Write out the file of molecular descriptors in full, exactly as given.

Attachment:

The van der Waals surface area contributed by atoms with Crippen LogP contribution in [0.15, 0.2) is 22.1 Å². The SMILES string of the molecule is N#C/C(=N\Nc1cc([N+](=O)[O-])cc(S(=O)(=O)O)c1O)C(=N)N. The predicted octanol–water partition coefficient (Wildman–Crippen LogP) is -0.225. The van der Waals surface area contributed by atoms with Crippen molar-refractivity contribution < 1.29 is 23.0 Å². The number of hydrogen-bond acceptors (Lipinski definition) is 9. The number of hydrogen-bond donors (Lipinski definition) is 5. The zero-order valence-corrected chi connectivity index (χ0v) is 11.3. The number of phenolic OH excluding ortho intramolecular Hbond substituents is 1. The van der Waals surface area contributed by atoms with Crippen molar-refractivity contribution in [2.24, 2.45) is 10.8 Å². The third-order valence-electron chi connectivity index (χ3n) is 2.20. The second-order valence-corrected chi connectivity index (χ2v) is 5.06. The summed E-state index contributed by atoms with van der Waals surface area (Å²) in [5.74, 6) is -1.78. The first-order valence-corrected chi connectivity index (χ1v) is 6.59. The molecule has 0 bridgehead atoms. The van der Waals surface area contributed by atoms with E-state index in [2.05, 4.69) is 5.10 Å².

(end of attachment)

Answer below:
The van der Waals surface area contributed by atoms with Crippen LogP contribution in [0.15, 0.2) is 22.1 Å². The SMILES string of the molecule is N#C/C(=N\Nc1cc([N+](=O)[O-])cc(S(=O)(=O)O)c1O)C(=N)N. The predicted octanol–water partition coefficient (Wildman–Crippen LogP) is -0.225. The van der Waals surface area contributed by atoms with Crippen molar-refractivity contribution < 1.29 is 23.0 Å². The number of hydrogen-bond acceptors (Lipinski definition) is 9. The number of hydrogen-bond donors (Lipinski definition) is 5. The zero-order valence-corrected chi connectivity index (χ0v) is 11.3. The number of phenolic OH excluding ortho intramolecular Hbond substituents is 1. The van der Waals surface area contributed by atoms with Crippen molar-refractivity contribution in [2.24, 2.45) is 10.8 Å². The third-order valence-electron chi connectivity index (χ3n) is 2.20. The second-order valence-corrected chi connectivity index (χ2v) is 5.06. The summed E-state index contributed by atoms with van der Waals surface area (Å²) in [5.74, 6) is -1.78. The first-order valence-corrected chi connectivity index (χ1v) is 6.59. The molecule has 0 bridgehead atoms. The van der Waals surface area contributed by atoms with E-state index in [2.05, 4.69) is 5.10 Å².